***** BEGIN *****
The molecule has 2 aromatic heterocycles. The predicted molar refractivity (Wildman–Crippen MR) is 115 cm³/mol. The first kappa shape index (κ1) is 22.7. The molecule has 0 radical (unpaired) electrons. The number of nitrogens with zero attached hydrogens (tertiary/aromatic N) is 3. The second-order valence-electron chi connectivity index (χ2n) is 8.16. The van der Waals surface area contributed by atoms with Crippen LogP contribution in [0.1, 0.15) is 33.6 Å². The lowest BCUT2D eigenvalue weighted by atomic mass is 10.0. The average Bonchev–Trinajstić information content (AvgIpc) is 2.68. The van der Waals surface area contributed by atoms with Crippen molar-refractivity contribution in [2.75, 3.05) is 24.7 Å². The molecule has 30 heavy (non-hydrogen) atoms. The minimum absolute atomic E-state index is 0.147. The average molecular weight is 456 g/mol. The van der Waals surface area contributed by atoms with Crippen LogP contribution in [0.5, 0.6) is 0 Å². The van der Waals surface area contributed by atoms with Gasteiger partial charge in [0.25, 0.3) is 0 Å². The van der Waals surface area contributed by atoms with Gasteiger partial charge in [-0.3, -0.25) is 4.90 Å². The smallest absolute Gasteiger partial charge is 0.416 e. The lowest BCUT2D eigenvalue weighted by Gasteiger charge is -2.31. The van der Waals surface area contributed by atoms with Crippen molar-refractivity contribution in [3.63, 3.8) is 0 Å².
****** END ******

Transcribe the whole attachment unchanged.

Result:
The molecule has 2 aromatic heterocycles. The predicted molar refractivity (Wildman–Crippen MR) is 115 cm³/mol. The first kappa shape index (κ1) is 22.7. The molecule has 0 radical (unpaired) electrons. The number of nitrogens with zero attached hydrogens (tertiary/aromatic N) is 3. The second-order valence-electron chi connectivity index (χ2n) is 8.16. The van der Waals surface area contributed by atoms with Crippen LogP contribution in [0.1, 0.15) is 33.6 Å². The lowest BCUT2D eigenvalue weighted by atomic mass is 10.0. The average Bonchev–Trinajstić information content (AvgIpc) is 2.68. The van der Waals surface area contributed by atoms with Crippen molar-refractivity contribution in [2.75, 3.05) is 24.7 Å². The molecule has 30 heavy (non-hydrogen) atoms. The minimum absolute atomic E-state index is 0.147. The average molecular weight is 456 g/mol. The van der Waals surface area contributed by atoms with Crippen LogP contribution in [0.5, 0.6) is 0 Å². The van der Waals surface area contributed by atoms with Gasteiger partial charge in [0.25, 0.3) is 0 Å². The van der Waals surface area contributed by atoms with Gasteiger partial charge in [-0.3, -0.25) is 4.90 Å². The smallest absolute Gasteiger partial charge is 0.416 e. The lowest BCUT2D eigenvalue weighted by Gasteiger charge is -2.31. The van der Waals surface area contributed by atoms with Crippen molar-refractivity contribution in [3.63, 3.8) is 0 Å².